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Human cloning - the risks


The aim of research into human cloning has never been to clone people, or to make babies for spare parts.


The research aims to obtain stem cells to cure disease.


  However, results of research into animal and human cloning for stem cells have been published and, like all scientific findings, these are available world-wide.


It was inevitable that one day this knowledge would be abused. Now a handful of people across the world have announced that they have already cloned a baby. However, the world is still waiting for proof that a cloned baby exists.


These individuals don't work for any University, hospital or other government-regulated institution. On the whole, the scientific community throughout the world has consistently opposed any suggestions of cloning a baby.


'The majority of published research shows that death or mutilation of the clone are the most likely outcomes of mammalian cloning' said John Kilner, president of the Centre for Bioethics and Human Dignity in the United States.


  No one is sure how far human cloning has actually gone. By April 2003 Clonaid, a company created by the Raelian sect, said they had already created five human baby clones. The first, Eve, was allegedly born in America. A United States court has ordered Clonaid to reveal the whereabouts of the American mother and cloned baby, but neither have come forward. Of the five allegedly cloned babies, none have been DNA tested to see if they really are clones of existing people.  


Others around the world - for example the Italian scientist Dr. Severino Antinori - are actively trying to clone a human child. Most scientists strongly disapprove of this work. He has claimed there are mothers pregnant with cloned babies, but again, no evidence has been forthcoming.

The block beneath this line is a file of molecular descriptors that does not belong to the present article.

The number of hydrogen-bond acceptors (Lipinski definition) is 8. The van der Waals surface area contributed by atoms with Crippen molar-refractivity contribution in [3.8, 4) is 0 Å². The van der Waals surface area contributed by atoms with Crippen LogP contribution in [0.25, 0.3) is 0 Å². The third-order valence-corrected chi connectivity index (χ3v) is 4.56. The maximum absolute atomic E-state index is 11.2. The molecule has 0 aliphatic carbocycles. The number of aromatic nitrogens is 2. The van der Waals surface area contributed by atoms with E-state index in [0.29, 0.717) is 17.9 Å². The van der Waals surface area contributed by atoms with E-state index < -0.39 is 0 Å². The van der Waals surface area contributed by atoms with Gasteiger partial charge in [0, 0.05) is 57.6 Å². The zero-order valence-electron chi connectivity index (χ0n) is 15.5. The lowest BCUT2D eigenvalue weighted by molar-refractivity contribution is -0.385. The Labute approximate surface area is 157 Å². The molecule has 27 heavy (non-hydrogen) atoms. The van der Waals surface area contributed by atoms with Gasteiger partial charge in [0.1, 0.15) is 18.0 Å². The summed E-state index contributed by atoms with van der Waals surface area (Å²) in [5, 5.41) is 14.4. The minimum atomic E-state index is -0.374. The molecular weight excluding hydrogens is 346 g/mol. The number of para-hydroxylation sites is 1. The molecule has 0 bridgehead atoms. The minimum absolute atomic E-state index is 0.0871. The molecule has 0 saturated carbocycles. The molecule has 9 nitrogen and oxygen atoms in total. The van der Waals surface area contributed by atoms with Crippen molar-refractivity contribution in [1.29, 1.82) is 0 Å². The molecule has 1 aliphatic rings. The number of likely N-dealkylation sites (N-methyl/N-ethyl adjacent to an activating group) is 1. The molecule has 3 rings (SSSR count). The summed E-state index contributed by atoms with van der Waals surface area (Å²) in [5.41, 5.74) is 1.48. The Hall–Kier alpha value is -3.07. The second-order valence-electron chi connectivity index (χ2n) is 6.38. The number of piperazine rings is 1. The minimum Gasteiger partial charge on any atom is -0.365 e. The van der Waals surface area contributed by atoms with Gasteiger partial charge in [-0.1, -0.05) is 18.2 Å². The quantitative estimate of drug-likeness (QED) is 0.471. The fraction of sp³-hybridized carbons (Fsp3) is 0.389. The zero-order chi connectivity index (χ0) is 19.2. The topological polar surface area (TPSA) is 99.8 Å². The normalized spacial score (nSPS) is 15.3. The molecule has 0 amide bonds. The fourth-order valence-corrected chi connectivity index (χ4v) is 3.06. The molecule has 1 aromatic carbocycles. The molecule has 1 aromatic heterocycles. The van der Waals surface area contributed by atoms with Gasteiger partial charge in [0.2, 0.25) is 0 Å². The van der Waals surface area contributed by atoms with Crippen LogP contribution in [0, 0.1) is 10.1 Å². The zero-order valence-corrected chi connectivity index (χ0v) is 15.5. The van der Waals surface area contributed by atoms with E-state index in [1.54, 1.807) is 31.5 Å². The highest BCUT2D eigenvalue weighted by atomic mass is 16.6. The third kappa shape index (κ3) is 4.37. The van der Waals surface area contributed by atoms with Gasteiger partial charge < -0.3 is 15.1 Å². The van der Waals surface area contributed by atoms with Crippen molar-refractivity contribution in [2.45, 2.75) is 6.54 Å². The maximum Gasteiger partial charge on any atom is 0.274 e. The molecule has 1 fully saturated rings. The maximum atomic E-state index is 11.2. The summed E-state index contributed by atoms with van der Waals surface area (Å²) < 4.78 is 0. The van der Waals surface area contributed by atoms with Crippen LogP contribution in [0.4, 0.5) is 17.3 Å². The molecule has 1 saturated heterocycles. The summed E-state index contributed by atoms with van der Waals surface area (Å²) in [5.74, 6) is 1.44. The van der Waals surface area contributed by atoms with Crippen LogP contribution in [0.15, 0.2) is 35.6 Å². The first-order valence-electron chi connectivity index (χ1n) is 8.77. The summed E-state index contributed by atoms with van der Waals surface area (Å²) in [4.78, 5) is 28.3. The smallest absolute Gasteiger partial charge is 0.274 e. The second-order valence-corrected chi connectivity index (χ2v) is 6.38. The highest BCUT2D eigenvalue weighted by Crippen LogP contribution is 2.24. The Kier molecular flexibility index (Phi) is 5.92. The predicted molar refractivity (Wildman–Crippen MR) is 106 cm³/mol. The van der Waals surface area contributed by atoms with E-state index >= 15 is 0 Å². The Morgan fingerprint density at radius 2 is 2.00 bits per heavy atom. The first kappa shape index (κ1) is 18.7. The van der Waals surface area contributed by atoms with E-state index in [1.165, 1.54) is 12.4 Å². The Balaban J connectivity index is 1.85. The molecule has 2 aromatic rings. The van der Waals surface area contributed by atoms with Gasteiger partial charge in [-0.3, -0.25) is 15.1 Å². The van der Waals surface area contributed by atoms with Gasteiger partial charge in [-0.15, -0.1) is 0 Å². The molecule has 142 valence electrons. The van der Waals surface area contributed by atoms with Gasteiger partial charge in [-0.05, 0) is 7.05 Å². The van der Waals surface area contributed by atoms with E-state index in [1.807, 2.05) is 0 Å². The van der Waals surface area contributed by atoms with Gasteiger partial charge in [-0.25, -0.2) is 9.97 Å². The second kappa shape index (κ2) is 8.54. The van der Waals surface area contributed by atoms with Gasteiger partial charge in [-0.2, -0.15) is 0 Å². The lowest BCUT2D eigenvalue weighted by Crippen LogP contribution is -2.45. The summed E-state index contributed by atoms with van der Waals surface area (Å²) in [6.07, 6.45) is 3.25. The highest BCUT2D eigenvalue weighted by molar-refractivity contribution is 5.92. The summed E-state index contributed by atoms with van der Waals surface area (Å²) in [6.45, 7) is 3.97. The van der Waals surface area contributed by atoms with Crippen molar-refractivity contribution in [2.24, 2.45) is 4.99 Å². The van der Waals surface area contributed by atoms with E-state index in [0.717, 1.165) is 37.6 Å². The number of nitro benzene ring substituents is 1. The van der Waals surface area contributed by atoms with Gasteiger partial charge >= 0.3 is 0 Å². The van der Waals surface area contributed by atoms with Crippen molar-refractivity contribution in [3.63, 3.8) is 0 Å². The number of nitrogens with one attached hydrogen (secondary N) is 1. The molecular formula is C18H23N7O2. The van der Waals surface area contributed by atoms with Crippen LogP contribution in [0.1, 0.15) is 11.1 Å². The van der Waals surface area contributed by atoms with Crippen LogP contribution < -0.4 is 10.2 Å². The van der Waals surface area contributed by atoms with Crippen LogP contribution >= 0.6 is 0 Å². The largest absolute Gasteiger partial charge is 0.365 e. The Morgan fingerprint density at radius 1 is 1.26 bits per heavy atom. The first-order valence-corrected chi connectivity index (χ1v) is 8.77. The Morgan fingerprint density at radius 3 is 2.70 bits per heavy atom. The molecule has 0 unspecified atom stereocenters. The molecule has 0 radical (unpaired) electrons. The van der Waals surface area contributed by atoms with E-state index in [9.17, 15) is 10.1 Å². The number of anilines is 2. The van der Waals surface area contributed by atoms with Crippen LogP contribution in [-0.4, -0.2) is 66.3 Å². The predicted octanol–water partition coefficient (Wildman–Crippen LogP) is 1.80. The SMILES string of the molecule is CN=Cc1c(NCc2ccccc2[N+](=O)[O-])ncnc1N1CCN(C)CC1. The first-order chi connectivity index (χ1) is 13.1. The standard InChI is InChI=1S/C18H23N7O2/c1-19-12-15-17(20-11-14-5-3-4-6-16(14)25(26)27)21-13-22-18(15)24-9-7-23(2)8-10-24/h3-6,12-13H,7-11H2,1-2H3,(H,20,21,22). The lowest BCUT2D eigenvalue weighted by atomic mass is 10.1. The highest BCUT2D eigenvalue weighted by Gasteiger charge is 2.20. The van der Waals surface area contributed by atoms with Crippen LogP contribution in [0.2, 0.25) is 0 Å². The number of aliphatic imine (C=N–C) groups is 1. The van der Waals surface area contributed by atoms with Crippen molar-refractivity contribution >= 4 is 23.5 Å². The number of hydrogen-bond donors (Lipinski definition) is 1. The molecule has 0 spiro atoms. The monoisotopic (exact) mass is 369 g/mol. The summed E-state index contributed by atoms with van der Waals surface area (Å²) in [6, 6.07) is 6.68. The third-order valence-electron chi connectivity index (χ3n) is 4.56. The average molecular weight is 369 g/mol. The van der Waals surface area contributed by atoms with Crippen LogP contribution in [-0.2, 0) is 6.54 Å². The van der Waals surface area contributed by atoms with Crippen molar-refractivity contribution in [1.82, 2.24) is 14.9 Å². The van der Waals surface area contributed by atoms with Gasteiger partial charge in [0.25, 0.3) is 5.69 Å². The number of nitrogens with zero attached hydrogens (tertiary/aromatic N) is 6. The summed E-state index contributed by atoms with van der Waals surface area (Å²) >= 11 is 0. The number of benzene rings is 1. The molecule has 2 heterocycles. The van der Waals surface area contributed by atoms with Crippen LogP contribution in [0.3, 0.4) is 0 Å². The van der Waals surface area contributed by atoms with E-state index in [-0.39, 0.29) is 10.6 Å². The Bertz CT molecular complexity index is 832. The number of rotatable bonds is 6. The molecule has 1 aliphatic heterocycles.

Doctors consider the risks of human cloning to be very great.


"To subject human beings to cloning is not taking an unknown risk, it's knowingly harming people," Kilner said.


Most scientists agree with this. The vast majority of attempts at cloning an animal have led to deformed embryos or miscarriages once implanted. Most scientists argue that the few cloned animals which are born suffer from deformities which are undetectable by scans and tests in the womb, for example defects to the lining of the lungs.


  In 1996, Dolly the sheep was born. She was the first animal cloned from the DNA derived from an adult sheep rather than using DNA from an embryo.


Although Dolly seems healthy enough, there were questions over whether she would age more quickly than a normal sheep. She died in February 2003 having been diagnosed with a progressive lung disease.


Dolly was the only sheep out of 277 attempts that made it to a live birth. Who would accept those odds when experimenting with human babies?


However, there are people who agree with cloning to have a child. Some may be parents who have lost a baby and want to replace it, others may be people who want children of their own but can't have them in the traditional way. For example, where a man cannot produce sperm he could get his own DNA inserted into his partner's egg - creating a clone of himself.


If cloning was your only possible chance to have a child, would you use it? And who would you want to know? Could you spot a cloned child?